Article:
Ebbe Model

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CHAPTER FIVE
CONCEPTUAL MODEL DEVELOPMENT AND HYPOTHESES FORMULATION
5.1 Introduction
5.2 Frameworks and models suggesting the relationships between CBBE, EBBE, Brand Equity and Market Performance constructs
5.2.1 Aaker’s (1996) CBBE model
5.2.2 Kwon’s (2013) EBBE model
5.2.3 Buil et al. (2013) CBBE and consumer response model
5.2.4 Schlesinger and Heskett’s (1991) model of the cycle of firm success
5.3 Developing this study’s conceptual model
5.4 Hypotheses formulation
5.5 Conclusion

5.1 Introduction
It has been posited that employees and brands are a company’s most valuable assets. While their contributions to a firm performance are often determined in different disciplines, Vomberg et al. (2015) suggest a simultaneous examination
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They developed the concepts of "cycle of success" and "cycle of failure". In the cycle of success, they propose that an investment in employees’ ability to provide superior service to customers can be seen as a virtuous cycle in which benefits would be interlinked. Furthermore, they emphasize that efforts spent in selecting and training employees and creating a corporate culture in which they are empowered can lead to increased employee satisfaction and employee competence. Consequently, this will possibly result in superior service delivery and customer satisfaction. This in turn, will create customer loyalty, improved sales levels, and higher profit margins. Some of these profits can be reinvested in employee development thereby initiating another iteration of a virtuous cycle. Reichheld (1996), in an effort to contribute to the brand loyalty literature; expanded the loyalty business model beyond customers and employees. He looked at the benefits of obtaining the loyalty of suppliers, employees, bankers, customers, distributors, shareholders, and the board of directors while Duff and Einig (2015) expanded the model to debt issuers and credit ratings agencies to investigate what role commitment plays in issuer-CRA…show more content…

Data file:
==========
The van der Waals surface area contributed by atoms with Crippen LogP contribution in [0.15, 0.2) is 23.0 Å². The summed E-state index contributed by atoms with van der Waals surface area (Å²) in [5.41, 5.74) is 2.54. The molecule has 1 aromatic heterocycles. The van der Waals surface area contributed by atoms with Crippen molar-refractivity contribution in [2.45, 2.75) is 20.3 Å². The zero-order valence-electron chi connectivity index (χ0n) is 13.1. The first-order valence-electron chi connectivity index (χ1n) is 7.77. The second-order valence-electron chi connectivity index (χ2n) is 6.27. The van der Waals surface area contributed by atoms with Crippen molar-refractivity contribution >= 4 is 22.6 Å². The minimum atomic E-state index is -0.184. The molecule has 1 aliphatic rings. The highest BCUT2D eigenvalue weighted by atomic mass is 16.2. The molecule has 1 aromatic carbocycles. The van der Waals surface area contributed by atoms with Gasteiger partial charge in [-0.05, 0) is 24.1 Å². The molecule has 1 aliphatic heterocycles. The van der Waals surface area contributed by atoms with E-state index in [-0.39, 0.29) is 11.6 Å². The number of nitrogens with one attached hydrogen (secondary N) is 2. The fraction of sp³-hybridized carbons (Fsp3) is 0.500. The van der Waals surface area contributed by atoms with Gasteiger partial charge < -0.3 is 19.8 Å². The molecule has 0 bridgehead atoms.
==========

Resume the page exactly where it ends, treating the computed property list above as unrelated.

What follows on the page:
Consequently, when employees are satisfied, it is most likely that their performance will improve, which will increase the level of customer satisfaction, and so on (Schlesinger and Heskett 1991). This becomes a cycle or chain of benefits to the key players within the business organization. In the aforementioned context, Heskett et al. (1997) proposed an extension of the cycle of success, recognizing that customer satisfaction is a significant intervening variable between the workplace reality of employees and the financial results of each business unit, particularly in the service sector. They developed a service-profit chain business model with a direct financial link between customer satisfaction, customer loyalty and financial performance of a company in terms of profit and
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